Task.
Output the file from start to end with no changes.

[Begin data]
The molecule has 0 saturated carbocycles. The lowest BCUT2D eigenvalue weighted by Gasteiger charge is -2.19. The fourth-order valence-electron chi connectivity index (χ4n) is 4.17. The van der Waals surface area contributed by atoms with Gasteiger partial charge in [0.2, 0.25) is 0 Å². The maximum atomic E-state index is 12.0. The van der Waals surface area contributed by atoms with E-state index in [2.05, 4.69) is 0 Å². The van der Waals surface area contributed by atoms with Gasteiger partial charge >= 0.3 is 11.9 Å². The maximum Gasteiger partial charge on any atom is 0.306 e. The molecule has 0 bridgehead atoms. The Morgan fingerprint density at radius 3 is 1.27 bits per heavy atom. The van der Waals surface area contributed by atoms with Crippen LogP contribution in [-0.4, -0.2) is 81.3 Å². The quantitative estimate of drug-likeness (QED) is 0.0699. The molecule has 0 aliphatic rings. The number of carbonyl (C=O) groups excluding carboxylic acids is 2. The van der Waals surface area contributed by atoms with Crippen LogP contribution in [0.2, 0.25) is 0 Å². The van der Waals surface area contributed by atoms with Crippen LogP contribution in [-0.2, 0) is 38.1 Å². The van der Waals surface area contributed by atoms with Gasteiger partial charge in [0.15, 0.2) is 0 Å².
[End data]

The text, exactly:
The molecule has 0 saturated carbocycles. The lowest BCUT2D eigenvalue weighted by Gasteiger charge is -2.19. The fourth-order valence-electron chi connectivity index (χ4n) is 4.17. The van der Waals surface area contributed by atoms with Gasteiger partial charge in [0.2, 0.25) is 0 Å². The maximum atomic E-state index is 12.0. The van der Waals surface area contributed by atoms with E-state index in [2.05, 4.69) is 0 Å². The van der Waals surface area contributed by atoms with Gasteiger partial charge >= 0.3 is 11.9 Å². The maximum Gasteiger partial charge on any atom is 0.306 e. The molecule has 0 bridgehead atoms. The Morgan fingerprint density at radius 3 is 1.27 bits per heavy atom. The van der Waals surface area contributed by atoms with Crippen LogP contribution in [-0.4, -0.2) is 81.3 Å². The quantitative estimate of drug-likeness (QED) is 0.0699. The molecule has 0 aliphatic rings. The number of carbonyl (C=O) groups excluding carboxylic acids is 2. The van der Waals surface area contributed by atoms with Crippen LogP contribution in [0.2, 0.25) is 0 Å². The van der Waals surface area contributed by atoms with Crippen LogP contribution in [-0.2, 0) is 38.1 Å². The van der Waals surface area contributed by atoms with Gasteiger partial charge in [0.15, 0.2) is 0 Å².